Clinical Pearls & Morning Reports
Published November 15, 2023
Bateman et al. conducted two randomized, placebo-controlled phase 3 trials (GRADUATE I and II) to determine the clinical and biologic effects and safety of gantenerumab in persons with early symptomatic Alzheimer’s disease, defined as mild cognitive impairment or mild dementia due to Alzheimer’s disease. Read the NEJM Original Article here.
Q: What is gantenerumab?
A: Gantenerumab is a subcutaneously administered, fully human, anti-Aβ IgG1 monoclonal antibody with highest affinity for aggregated Aβ, including oligomers, fibrils, and plaques. It removes Aβ through microglia-mediated phagocytosis, promotes amyloid plaque clearance, and has been shown to have effects on biomarkers of Alzheimer’s disease and neurodegeneration.
Q: Did gantenerumab reduce the amyloid plaque burden in the trials by Bateman et al.?
A: The amyloid level on positron-emission tomography at week 116 among participants receiving gantenerumab was lower than the level among those receiving placebo. The mean (±SD) amyloid level at week 116 was 40.68±27.39 and 104.44±33.15 centiloids in the gantenerumab and placebo groups, respectively, in the GRADUATE I trial and 44.85±26.67 and 99.52±27.72 centiloids in the gantenerumab and placebo groups, respectively, in the GRADUATE II trial.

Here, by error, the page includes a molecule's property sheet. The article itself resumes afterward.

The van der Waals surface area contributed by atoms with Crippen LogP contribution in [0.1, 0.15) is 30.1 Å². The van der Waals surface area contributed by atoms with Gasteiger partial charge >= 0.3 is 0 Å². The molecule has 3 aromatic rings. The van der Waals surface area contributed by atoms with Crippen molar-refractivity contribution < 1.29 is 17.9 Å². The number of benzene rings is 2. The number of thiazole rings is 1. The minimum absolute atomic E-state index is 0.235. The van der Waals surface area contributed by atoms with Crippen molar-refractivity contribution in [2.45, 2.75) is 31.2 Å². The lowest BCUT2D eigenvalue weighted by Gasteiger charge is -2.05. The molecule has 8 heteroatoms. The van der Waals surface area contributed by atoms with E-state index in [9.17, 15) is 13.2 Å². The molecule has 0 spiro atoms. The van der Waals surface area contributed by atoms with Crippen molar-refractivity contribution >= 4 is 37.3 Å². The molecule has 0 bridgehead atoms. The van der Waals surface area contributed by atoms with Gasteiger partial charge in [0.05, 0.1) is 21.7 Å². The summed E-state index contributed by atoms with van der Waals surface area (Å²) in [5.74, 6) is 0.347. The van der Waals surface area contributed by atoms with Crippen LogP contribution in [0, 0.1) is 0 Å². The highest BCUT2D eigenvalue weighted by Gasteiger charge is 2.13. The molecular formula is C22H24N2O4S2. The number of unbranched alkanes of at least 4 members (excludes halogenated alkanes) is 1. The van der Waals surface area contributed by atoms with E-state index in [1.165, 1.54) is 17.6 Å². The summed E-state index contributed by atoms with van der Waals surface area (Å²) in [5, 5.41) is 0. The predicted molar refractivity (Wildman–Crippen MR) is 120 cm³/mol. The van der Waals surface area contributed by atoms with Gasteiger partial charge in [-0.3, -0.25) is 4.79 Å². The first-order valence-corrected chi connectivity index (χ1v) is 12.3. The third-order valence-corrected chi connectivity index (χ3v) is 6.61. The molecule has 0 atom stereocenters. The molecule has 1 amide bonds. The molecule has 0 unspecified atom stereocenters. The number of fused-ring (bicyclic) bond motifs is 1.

A: In these trials, there was no significant difference between the gantenerumab group and the placebo group in the primary clinical outcome, the change from baseline in the Clinical Dementia Rating Scale-Sum of Boxes (CDR-SB; range, 0 to 18, with higher scores indicating greater cognitive impairment) score at week 116. In the GRADUATE I trial, the estimated mean change from baseline in the CDR-SB score at week 116 was 3.35 in the gantenerumab group and 3.65 in the placebo group (difference, -0.31; 95% confidence interval [CI], -0.66 to 0.05; P = 0.10). In the GRADUATE II trial, the change was 2.82 in the gantenerumab group and 3.01 in the placebo group (difference, -0.19; 95% CI, -0.55 to 0.17; P = 0.30).
A: The incidence of ARIA-E overall was 24.9% with gantenerumab and 2.7% with placebo, and the incidence approximately doubled with each APOE ɛ4 allele present. Most cases of ARIA-E were asymptomatic; 5.0% of the participants receiving gantenerumab had ARIA-E temporally associated with central nervous system symptoms, whereas only 0.2% of the participants receiving placebo had symptomatic ARIA-E. The most common symptoms associated with ARIA-E were headache and dizziness. In the gantenerumab group, there were cases of serious symptomatic ARIA-E (in 11 participants), ARIA-E that led to permanent discontinuation of gantenerumab (in 2 participants), and ARIA-E that led to permanent discontinuation of the trial (in 4 participants), but no deaths were associated with ARIA-E.